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The cover of the Spring 2007 SF State Magazine features two penguins, heads bent together as they view their offspring on the ground below.

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  Campus Beat Logo A drawing of a brown crab.

Global Warning

Professor Jonathon Stillman has a window on a warmer future. Hundreds of small crabs are providing the view.

Inside the University's Romberg Tiburon Center for Environmental Studies, Stillman is uncovering clues about climate change by studying the porcelain crab. By testing its physiological responses to varying air and water temperatures, he has shown that some species can adjust to these changes more than others.

"For some animals high on shore, their heat tolerance is right at their limit so small changes would impact them. If the temperature rises 2 degrees Celsius, they won't be able to survive," Stillman says.

Warmer temperatures would force these species to migrate to lower ground where they would face other challenges. "These animals that have evolved to live in higher regions have done so to escape predation, so if they move lower they could be preyed upon more," Stillman says. "We might find changes in latitudinal range distributions, species moving northward and other populations localizing southward."

Meanwhile, he has found that species dwelling in cooler climates would be better equipped to survive global warming.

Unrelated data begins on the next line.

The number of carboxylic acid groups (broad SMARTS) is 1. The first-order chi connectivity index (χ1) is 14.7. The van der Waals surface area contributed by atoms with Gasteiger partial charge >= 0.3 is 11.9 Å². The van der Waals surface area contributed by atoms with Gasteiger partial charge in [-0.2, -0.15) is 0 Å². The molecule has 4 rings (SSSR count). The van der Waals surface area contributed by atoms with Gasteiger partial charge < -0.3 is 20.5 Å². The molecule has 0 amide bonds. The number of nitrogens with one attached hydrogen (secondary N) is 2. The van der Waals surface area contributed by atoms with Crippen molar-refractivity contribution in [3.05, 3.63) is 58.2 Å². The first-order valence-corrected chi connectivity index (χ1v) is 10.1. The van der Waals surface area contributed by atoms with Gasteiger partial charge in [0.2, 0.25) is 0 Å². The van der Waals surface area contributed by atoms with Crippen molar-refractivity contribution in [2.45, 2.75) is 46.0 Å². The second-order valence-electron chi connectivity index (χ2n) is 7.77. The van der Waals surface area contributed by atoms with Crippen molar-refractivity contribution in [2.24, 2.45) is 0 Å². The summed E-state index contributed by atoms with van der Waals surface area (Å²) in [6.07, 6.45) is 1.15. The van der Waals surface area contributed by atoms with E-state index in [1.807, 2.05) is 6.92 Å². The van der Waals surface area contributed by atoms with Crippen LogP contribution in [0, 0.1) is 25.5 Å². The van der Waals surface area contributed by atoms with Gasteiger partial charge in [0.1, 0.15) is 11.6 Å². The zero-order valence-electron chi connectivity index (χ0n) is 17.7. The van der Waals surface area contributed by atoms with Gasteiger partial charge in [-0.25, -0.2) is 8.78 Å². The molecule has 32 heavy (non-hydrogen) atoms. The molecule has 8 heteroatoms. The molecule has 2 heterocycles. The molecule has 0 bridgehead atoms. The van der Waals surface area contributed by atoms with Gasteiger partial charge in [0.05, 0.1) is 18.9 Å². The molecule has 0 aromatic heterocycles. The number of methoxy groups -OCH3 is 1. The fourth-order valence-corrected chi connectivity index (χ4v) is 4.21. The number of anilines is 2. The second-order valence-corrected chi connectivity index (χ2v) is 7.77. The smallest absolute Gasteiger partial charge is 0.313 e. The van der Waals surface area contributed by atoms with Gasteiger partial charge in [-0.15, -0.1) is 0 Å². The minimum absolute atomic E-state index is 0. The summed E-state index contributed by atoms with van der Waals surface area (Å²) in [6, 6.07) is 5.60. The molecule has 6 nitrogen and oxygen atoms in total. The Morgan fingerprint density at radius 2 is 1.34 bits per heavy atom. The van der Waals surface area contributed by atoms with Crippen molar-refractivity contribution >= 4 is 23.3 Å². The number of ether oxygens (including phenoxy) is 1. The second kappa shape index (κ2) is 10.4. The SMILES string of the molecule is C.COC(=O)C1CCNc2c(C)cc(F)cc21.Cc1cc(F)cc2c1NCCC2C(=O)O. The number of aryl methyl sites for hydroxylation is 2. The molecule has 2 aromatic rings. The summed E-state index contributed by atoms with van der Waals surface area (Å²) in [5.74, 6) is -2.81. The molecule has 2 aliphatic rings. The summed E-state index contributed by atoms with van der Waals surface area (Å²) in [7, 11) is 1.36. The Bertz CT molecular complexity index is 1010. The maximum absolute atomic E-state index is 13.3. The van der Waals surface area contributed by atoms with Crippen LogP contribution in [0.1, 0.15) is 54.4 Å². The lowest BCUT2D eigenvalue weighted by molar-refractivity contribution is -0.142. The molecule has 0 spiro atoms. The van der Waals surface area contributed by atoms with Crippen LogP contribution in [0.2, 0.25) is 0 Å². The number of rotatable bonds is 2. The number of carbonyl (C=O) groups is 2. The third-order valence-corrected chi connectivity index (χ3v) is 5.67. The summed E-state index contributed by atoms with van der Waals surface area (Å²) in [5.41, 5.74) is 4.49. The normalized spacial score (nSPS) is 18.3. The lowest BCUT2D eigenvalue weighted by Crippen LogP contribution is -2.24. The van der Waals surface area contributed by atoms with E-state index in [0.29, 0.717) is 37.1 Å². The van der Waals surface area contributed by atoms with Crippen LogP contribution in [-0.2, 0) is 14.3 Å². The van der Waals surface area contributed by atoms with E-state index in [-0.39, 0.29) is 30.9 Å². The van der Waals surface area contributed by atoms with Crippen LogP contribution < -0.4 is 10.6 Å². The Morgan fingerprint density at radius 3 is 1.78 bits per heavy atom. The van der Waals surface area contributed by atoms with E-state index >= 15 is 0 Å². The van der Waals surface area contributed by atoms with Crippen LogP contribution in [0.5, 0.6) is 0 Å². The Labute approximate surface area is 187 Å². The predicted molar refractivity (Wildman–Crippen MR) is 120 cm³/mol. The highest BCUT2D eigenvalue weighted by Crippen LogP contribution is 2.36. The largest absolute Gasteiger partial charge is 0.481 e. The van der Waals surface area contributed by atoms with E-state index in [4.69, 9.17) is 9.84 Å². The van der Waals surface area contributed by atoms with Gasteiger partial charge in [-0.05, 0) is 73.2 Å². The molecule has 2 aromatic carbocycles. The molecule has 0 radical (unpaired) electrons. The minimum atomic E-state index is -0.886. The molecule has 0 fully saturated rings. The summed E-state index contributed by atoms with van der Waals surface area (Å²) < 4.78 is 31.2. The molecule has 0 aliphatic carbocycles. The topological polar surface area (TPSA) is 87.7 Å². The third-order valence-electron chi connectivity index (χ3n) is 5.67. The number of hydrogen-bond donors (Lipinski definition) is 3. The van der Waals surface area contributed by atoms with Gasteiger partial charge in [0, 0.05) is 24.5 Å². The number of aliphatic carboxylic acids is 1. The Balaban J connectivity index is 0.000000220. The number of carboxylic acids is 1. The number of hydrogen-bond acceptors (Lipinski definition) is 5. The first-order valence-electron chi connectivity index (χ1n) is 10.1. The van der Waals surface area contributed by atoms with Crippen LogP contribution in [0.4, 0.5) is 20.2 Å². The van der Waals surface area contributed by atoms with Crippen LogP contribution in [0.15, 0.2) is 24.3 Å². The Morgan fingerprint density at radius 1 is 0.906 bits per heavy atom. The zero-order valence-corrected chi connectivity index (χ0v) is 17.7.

With funding from the National Science Foundation and by the Joint Genome Institute, Stillman and his students are studying how crab genes are regulated. "We're looking at the thermal performance of these organisms," Stillman says. "When it changes, what's happening in their cells?

"We're building a really integrative picture of the activity of genes, looking at the level of genetic regulation through the organism's physiology to ecological responses to changes in climate."

Graduate student Eric Galassi says that working in Stillman's lab has given him firsthand knowledge of molecular physiology techniques. "Jonathon is very different from typical professors," he says. "He prefers to teach by providing guidelines for a project and allowing the students to perform everything independently, while he offers assistance. This is a very beneficial experience … students can directly learn the procedures of actual research."


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Last modified June 19, 2007, by the Office of Public Affairs and Publications